Families by the Seaside: Building Community-based Outdoor Ocean Science Learning Experiences
This 2-year program will advance the way informal ocean science education institutions reach underserved/underrepresented families by facilitating and formalizing relationships between informal science education centers and community based organizations. Project teams in five New England communities will collaborate to create a practicable, outdoor ocean-science learning experience specifically designed for families in their shared service area. Building on a needs assessment produced through target-audience focus groups, the program will combine coastal field experiences with web-based interactive and participatory learning activities developed and tested by the Encyclopedia of Life (EOL; www.eol.org/) and the Northeast Regional Association for Coastal and Ocean Observing Systems (NERACOOS) to support in-field and ongoing learning. Science content will be informed and vetted by NOAA research scientists and work between the science centers and community organizations will be professionally facilitated. Formats and effectiveness will be evaluated by external evaluators and revised throughout the project.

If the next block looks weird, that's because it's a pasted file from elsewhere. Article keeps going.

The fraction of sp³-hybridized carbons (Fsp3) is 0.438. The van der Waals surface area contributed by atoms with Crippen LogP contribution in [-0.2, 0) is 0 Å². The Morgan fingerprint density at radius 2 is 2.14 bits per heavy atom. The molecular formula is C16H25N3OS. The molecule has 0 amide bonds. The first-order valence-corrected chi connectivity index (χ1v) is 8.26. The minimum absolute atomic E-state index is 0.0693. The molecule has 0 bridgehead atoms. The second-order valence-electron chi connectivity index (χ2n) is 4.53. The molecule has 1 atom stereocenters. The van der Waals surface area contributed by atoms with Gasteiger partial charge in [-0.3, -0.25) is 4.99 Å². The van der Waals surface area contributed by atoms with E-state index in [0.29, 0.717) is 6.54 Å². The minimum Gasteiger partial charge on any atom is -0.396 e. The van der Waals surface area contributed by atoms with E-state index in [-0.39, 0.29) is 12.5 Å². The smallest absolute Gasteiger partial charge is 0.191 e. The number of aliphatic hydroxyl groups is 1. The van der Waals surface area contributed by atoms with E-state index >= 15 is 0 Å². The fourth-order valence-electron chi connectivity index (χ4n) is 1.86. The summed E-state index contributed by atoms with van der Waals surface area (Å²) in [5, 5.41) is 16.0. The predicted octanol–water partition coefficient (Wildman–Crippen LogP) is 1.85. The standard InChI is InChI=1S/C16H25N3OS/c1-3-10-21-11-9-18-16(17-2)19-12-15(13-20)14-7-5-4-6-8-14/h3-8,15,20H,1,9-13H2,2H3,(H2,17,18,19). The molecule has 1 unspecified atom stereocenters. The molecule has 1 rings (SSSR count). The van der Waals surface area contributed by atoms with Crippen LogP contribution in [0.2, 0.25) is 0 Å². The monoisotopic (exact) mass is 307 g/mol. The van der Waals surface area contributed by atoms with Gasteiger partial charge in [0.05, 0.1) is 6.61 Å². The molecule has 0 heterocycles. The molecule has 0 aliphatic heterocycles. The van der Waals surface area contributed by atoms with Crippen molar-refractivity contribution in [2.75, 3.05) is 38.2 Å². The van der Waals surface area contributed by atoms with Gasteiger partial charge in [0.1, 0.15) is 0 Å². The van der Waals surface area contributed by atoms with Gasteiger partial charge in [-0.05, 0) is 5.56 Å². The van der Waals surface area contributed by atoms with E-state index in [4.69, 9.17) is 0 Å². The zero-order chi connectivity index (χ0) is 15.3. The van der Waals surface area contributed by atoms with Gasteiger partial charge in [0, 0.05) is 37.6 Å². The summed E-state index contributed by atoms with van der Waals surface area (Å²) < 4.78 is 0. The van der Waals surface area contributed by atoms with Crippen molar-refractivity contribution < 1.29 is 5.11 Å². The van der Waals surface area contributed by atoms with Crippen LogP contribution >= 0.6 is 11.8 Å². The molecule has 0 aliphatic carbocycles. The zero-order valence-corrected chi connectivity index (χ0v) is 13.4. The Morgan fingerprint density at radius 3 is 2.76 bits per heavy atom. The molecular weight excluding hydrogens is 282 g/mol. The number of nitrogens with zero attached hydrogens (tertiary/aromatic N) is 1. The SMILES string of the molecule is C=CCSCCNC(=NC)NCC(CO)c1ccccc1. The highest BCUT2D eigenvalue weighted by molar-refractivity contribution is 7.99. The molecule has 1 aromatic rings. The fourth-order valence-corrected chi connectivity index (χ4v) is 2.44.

Visitors and Visualizations: Creating Meaningful Experiences with Global Data
This project will establish a new spherical display system exhibit. The Hatfield Marine Science Visitor Center (Newport, Oregon) will acquire and install a 3 ft. Magic Planet as part of a larger interactive data visualization exhibit. Pacific Northwest regional data sets will complement NOAA global data to serve as a model education program. Specific focus areas include coastal climates, hypoxia/dead zones, algal blooms, and/or aquatic invasive species. The Principle Investigator for this project have unique expertise in K-12 education, teacher professional development, curriculum development and evaluation, particularly in free-choice learning environments.